St. Simeon Skete, Taylorsville Kentucky USA

With St. Simeon, the God receiver, as our patron, the skete seeks to practice the ideals found in our Rule, The Thousand Day Nazareth. In simplicity and poverty, the skete embraces the struggle of inner life through the practice of the Prayer Rope.

See our website at

Donations should be addressed to: Nazareth House Apostolate, 185 Captains Cove Drive, Taylorsville, Kentucky 40071.

Important Notice: All writings, posts, graphics & photographs in this blog are the copyrighted property of (unless otherwise indicated) Nazareth House Media, a division of Nazareth House Apostolate and cannot be copied, printed or used without written permission from NHA Media, Taylorsville, KY.

Saturday, June 25, 2011

Good Bye Freetown; Hello Kabala

In Kabala, right now, the workers are frantically trying to complete the extremely hard task of building the well.   Without it, obtaining water at our new NHA Compound in Kabala will be a real back-breaking task, requiring long hikes to fetch water and haul it back - several times a day.   It will also mean bathing in streams, along with the laundry. 

Seeing these guys digging deeper and deeper in search of water, I think of the Samaritan at the well in Scripture from John 4: 6-23.  It has always been one of my favorite Bible Stories and I think of it every time I see a well.   The Well Scene pictures forgiveness, renewal, refreshment - new beginnings.

I remember last year in Kabala at a different well; Seraphim went to draw some water, there was a lady who came upon the well at the same time he did.   Knowing he was a priest, she respectfully refused to allow him to draw water and drew it for him.   Seraphim was humbled by her gesture,  knowing that she also knew the Scripture - it was a beautiful moment for all of us that witnessed it.  

The construction of the new well for the NHA Compound

Looking at how deep this well is already and no water in sight, knowing the rickety tools the workers must use, I think of prayer.  The workman's safety, the general need of water - we definitely need to  soak this situation in prayer.  

The work continues at the NHA Compound, building for change!  Its what we are all about - CHANGE.  Changing lives by bringing about better life, better education, better health.  

NHA students slowly make their way to the NHA School.

For a year now,  Nazareth House has been working to complete the NHA Compound in an effort to serve the poorest of the poor in a meaningful way.   We were lead to Kabala because of the needs of that   area.  We knew that  NHA could be most effective there, not only because of our type of work, but because the NHA School is already located there - right across the dirt road from the site of our new compound. To minister to the people,  it is important to live in the community in which we serve.  Hence the move to Kabala.   Simply visiting from time to time doesn't give you the keen awareness needed to make a genuine real difference.   Relocating our staff and center to Kabala is a practical and prudent move.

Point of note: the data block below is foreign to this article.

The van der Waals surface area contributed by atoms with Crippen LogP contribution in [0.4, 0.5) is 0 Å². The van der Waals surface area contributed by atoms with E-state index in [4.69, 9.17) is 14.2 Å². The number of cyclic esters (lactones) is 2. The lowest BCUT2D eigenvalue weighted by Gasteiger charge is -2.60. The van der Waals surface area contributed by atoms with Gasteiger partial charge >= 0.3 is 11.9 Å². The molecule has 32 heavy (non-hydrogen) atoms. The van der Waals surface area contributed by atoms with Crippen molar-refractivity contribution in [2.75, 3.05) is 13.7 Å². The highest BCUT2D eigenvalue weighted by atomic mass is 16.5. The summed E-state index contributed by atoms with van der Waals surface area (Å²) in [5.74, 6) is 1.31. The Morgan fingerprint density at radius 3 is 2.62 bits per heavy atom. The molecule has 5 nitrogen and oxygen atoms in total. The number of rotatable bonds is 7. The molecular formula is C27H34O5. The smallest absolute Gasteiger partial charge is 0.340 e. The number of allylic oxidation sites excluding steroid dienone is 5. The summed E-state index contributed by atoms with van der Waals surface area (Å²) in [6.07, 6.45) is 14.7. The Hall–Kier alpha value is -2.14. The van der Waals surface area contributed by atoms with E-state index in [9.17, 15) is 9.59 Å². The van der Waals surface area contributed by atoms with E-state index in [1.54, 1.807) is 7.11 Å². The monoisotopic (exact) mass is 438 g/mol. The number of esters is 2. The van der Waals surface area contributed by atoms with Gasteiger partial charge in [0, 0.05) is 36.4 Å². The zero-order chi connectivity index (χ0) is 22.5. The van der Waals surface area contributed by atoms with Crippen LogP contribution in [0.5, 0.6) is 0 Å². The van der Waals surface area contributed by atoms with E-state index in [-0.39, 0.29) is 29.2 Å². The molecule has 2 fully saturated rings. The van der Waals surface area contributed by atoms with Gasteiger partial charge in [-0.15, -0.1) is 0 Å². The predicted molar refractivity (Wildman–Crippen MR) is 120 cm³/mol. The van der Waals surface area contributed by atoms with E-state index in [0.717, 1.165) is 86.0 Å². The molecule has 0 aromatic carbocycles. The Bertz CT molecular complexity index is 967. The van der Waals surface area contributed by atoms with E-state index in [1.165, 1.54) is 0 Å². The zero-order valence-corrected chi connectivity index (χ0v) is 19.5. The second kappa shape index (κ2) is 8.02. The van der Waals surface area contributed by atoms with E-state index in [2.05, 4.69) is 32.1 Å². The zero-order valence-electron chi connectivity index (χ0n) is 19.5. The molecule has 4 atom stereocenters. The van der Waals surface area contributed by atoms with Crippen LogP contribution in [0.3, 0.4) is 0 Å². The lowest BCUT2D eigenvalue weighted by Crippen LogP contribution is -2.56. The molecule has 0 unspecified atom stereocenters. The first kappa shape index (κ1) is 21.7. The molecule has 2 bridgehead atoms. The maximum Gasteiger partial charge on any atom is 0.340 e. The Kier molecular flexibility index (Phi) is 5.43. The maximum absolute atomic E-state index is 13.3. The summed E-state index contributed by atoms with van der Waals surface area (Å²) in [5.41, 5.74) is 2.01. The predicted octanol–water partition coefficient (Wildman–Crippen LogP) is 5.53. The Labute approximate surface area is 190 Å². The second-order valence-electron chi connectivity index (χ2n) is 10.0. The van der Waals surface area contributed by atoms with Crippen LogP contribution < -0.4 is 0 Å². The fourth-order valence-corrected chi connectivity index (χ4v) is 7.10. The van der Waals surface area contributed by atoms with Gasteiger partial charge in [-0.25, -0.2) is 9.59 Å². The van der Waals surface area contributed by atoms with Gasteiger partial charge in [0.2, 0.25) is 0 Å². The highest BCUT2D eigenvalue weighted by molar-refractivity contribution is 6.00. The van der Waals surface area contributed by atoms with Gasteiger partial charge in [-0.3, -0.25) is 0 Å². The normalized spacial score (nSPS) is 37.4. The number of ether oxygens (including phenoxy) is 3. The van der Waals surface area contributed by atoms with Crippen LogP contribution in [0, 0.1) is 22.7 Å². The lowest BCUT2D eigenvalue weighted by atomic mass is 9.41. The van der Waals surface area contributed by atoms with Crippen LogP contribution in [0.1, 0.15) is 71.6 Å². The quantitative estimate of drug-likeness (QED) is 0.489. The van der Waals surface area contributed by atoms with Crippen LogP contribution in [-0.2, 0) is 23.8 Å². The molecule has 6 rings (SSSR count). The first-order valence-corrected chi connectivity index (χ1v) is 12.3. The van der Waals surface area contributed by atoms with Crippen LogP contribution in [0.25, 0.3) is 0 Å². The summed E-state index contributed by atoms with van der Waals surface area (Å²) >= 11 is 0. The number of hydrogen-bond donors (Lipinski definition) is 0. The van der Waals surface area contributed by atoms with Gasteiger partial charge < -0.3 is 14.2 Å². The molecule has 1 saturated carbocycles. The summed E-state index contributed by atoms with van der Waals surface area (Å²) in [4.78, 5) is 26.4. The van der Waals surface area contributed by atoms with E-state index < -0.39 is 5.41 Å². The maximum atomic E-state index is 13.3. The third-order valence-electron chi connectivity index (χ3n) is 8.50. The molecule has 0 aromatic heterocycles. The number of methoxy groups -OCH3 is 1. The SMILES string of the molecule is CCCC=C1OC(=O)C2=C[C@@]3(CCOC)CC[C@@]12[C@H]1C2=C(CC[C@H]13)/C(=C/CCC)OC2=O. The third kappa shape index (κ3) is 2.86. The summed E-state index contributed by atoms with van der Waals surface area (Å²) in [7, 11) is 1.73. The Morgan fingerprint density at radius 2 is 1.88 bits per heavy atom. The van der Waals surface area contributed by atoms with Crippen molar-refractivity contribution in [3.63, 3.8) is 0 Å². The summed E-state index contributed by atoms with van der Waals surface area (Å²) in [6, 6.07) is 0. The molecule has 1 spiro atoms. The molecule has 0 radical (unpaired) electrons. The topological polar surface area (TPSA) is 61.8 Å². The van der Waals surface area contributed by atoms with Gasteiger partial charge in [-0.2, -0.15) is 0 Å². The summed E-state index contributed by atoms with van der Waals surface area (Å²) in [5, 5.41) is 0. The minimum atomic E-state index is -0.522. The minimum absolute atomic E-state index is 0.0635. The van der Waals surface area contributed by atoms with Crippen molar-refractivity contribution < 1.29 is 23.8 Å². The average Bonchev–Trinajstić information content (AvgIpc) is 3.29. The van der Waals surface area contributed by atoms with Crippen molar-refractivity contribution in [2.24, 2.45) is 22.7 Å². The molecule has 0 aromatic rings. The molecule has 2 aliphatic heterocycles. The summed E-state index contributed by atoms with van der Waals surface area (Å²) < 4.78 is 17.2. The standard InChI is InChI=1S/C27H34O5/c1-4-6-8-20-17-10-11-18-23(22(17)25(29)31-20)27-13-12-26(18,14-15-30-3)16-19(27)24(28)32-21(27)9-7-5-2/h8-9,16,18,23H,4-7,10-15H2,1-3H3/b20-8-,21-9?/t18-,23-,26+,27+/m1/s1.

Our first order of business was to establish a permanent residency in the area. We were fortunate to find a trustworthy contractor and after much prayer we began to build.   From that moment we all have worked together, raising the money to fulfill this vision and meet the challenge.   At this writing we continue to hover at the $12,000 range owed on the NHA Compound.   NHA relies entirely on God as he works through those who listen and hear Him, putting it into action.   As part of our family of supporters, you demonstrate the power and potential of collective love - showing the world that Matthew 25:31-46 can be realized when people are willing to share.   Together we have accomplished so much in Sierra Leone by restoring hope and providing help.   Its time to embark on the final steps of the NHA Compound journey and move forward into new avenues of loving and caring for our brothers and sisters in need.  

NHA does not receive government grants, we rely on individuals, organizations and churches to provide the care and meet the needs of the poor in Sierra Leone.    

This weekend is it! We have squeezed out every second of our stay at St. Laurence House in Freetown and now the truck is loaded with the last of the belongings and it is over.   St. Laurence House is no longer.   The new compound, our center of operations in Kabala will be named "Nazareth House, Kabala".   

Loaded truck, Kabala bound

James, Kadijah, Lucy, Ann Marie and Roo are Kabala bound - despite the fact that their new home, the NHA Compound, is not ready for us to house them.   We take a deep breath, inhale a huge dose of faith and do what we have to do.   The Mansaray family is no different, so in faith, they move to Kabala.   

Ann Marie, packing up - moving out

Kadijah, however, is suffering a little more than the rest of the family, she's having to make the move ill - suffering from vomiting and nausea.  Please keep her in your prayers.   

Kadijah and Mama Vicki at a Kabala Well

The rough drive to Kabala is a long one and much worse when you are not feeling well.  

Kadijah at the NHA School, March 2010
So as we move on to establish a permanent residency and further the aid in and around Kabala, we ask your prayers and support.   Share the work, share the love...